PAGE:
As NotaBene’s answer to Professor Brian Cox (albeit with not quite such floppy hair), Kevin was all set for a life devoted to the delights of the physics lab, but during his PhD research made the life-altering decision of joining the local choral society and then an affiliated opera group. This commenced his inexorable descent down the slippery slope of musical histrionics, culminating in studying at Birmingham Conservatoire as a young lad of forty. Kevin has sung a variety of opera roles, from the youthful Masetto to the ancient Seneca. He now combines performance and science, training science communicators, writing the odd school science show and generally playing with fun science toys, or as he calls it, testing suitable equipment and supporting students in the Faculty of Physics at Bristol University. Prior to this he helped his wife run two Stagecoach Theatre Schools, training young people in theatre arts which they thoroughly enjoyed but didn’t prove entirely conducive to totally renovating and rebuilding part of an old chapel as a family home and meeting the complex social and academic demands of their twin daughters. His ambitions are to conquer the mysteries of gravity, distort space/time and create perpetual twenty-eight hour days, which just might enable him to fit in a bit of music learning.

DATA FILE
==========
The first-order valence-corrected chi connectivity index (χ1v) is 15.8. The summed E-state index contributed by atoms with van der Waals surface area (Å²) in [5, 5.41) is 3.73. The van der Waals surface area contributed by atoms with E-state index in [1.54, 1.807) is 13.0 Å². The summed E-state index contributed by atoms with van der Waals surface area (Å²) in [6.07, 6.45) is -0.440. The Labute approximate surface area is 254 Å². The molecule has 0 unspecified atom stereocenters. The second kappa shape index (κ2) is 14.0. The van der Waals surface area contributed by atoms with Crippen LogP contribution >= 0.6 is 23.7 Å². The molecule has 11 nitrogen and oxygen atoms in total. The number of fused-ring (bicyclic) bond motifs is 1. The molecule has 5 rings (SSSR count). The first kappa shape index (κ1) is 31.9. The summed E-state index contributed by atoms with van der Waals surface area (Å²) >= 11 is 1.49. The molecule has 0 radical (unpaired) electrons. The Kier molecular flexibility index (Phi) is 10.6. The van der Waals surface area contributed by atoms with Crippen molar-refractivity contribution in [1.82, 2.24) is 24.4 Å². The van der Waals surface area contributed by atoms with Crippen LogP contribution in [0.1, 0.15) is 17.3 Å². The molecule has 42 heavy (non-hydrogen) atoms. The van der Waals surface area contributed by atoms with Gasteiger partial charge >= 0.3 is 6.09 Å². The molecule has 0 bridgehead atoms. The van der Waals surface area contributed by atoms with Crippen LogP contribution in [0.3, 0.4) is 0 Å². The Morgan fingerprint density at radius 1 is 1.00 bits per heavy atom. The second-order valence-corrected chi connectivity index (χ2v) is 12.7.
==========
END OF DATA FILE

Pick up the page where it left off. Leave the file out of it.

During an idyllic three years in North Wales in the early ‘70s, on the pretext of studying Russian language and literature, Roger made his solo début as Giuseppe in a student production of The Gondoliers, though for many years after his graduation the real world offered him little opportunity to renew his musical forays. In 1990, Roger felt ‘called to the bar’ and became the licensee of a village pub in Dorset, whence he arrived in Bristol, in the first fortnight of the new millennium, to run the Bedminster Post Office. Later that year he attended a performance by a then-youthful NotaBene in the Classical Tent at the Ashton Court Festival, not suspecting that eight years later he would be invited to join. 2008 saw the closure of the Post Office, but Roger has not been backward in finding innovative diversions for his leisure time: voluntary work has included stewarding at the annual Gathering Voices Festival of Song each October and he is also a walk leader with the LinkAge organisation. On a more glamorous note, he spent a memorable week in 2010 at Castle Combe along with approximately 199 other extras, as a result of which he appears on screen for three whole seconds in Spielberg’s film War Horse. He is happy to provide autographs on request.